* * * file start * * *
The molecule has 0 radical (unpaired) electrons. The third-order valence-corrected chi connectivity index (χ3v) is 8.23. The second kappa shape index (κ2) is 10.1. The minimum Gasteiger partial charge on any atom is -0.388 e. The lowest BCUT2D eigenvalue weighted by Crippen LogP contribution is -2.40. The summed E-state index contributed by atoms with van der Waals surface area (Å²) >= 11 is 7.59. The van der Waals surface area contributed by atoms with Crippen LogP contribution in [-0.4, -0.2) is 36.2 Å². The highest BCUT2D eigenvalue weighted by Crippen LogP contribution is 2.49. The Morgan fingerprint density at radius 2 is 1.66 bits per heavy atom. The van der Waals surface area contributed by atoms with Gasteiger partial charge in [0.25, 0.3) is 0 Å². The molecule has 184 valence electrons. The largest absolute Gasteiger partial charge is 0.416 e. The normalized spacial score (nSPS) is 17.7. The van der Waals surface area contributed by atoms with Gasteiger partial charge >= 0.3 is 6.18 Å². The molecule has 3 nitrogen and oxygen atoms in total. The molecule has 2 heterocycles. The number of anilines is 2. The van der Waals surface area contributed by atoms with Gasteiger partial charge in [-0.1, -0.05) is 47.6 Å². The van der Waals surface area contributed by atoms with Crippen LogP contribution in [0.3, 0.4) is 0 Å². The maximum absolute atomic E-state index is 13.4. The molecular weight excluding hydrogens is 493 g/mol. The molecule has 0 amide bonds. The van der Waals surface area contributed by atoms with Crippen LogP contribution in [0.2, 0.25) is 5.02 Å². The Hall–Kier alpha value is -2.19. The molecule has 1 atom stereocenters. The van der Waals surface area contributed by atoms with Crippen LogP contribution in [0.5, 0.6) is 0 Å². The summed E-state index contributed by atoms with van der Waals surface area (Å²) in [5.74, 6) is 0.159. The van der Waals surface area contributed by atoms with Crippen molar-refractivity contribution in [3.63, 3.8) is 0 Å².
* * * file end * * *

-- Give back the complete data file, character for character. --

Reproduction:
The molecule has 0 radical (unpaired) electrons. The third-order valence-corrected chi connectivity index (χ3v) is 8.23. The second kappa shape index (κ2) is 10.1. The minimum Gasteiger partial charge on any atom is -0.388 e. The lowest BCUT2D eigenvalue weighted by Crippen LogP contribution is -2.40. The summed E-state index contributed by atoms with van der Waals surface area (Å²) >= 11 is 7.59. The van der Waals surface area contributed by atoms with Crippen LogP contribution in [-0.4, -0.2) is 36.2 Å². The highest BCUT2D eigenvalue weighted by Crippen LogP contribution is 2.49. The Morgan fingerprint density at radius 2 is 1.66 bits per heavy atom. The van der Waals surface area contributed by atoms with Gasteiger partial charge in [0.25, 0.3) is 0 Å². The molecule has 184 valence electrons. The largest absolute Gasteiger partial charge is 0.416 e. The normalized spacial score (nSPS) is 17.7. The van der Waals surface area contributed by atoms with Gasteiger partial charge >= 0.3 is 6.18 Å². The molecule has 3 nitrogen and oxygen atoms in total. The molecule has 2 heterocycles. The number of anilines is 2. The van der Waals surface area contributed by atoms with Gasteiger partial charge in [-0.1, -0.05) is 47.6 Å². The van der Waals surface area contributed by atoms with Crippen LogP contribution in [0.3, 0.4) is 0 Å². The maximum absolute atomic E-state index is 13.4. The molecular weight excluding hydrogens is 493 g/mol. The molecule has 0 amide bonds. The van der Waals surface area contributed by atoms with Crippen LogP contribution in [0.2, 0.25) is 5.02 Å². The Hall–Kier alpha value is -2.19. The molecule has 1 atom stereocenters. The van der Waals surface area contributed by atoms with Crippen LogP contribution in [0.5, 0.6) is 0 Å². The summed E-state index contributed by atoms with van der Waals surface area (Å²) in [5.74, 6) is 0.159. The van der Waals surface area contributed by atoms with Crippen molar-refractivity contribution in [3.63, 3.8) is 0 Å².